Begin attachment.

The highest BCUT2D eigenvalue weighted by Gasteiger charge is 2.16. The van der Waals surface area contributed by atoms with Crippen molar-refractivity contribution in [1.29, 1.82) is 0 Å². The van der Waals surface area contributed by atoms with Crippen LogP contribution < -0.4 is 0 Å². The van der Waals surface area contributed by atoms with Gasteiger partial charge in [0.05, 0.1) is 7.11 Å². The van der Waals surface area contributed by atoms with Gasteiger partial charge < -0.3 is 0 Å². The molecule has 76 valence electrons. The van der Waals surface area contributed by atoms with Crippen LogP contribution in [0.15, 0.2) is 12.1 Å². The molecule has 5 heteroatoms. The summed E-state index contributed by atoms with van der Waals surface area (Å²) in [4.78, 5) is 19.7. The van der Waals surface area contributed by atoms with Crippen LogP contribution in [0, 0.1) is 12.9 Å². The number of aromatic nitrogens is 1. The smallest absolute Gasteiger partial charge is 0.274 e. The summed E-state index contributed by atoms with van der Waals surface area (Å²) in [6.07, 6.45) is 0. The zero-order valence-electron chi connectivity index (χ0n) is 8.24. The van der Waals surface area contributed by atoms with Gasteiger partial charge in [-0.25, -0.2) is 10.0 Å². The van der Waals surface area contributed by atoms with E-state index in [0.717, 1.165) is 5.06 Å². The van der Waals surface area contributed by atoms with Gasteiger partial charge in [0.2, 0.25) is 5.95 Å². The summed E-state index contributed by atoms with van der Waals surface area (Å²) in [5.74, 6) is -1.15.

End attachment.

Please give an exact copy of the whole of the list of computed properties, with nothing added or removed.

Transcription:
The highest BCUT2D eigenvalue weighted by Gasteiger charge is 2.16. The van der Waals surface area contributed by atoms with Crippen molar-refractivity contribution in [1.29, 1.82) is 0 Å². The van der Waals surface area contributed by atoms with Crippen LogP contribution < -0.4 is 0 Å². The van der Waals surface area contributed by atoms with Gasteiger partial charge in [0.05, 0.1) is 7.11 Å². The van der Waals surface area contributed by atoms with Gasteiger partial charge < -0.3 is 0 Å². The molecule has 76 valence electrons. The van der Waals surface area contributed by atoms with Crippen LogP contribution in [0.15, 0.2) is 12.1 Å². The molecule has 5 heteroatoms. The summed E-state index contributed by atoms with van der Waals surface area (Å²) in [4.78, 5) is 19.7. The van der Waals surface area contributed by atoms with Crippen LogP contribution in [0, 0.1) is 12.9 Å². The number of aromatic nitrogens is 1. The smallest absolute Gasteiger partial charge is 0.274 e. The summed E-state index contributed by atoms with van der Waals surface area (Å²) in [6.07, 6.45) is 0. The zero-order valence-electron chi connectivity index (χ0n) is 8.24. The van der Waals surface area contributed by atoms with Gasteiger partial charge in [-0.25, -0.2) is 10.0 Å². The van der Waals surface area contributed by atoms with E-state index in [0.717, 1.165) is 5.06 Å². The van der Waals surface area contributed by atoms with Gasteiger partial charge in [0.2, 0.25) is 5.95 Å². The summed E-state index contributed by atoms with van der Waals surface area (Å²) in [5.74, 6) is -1.15.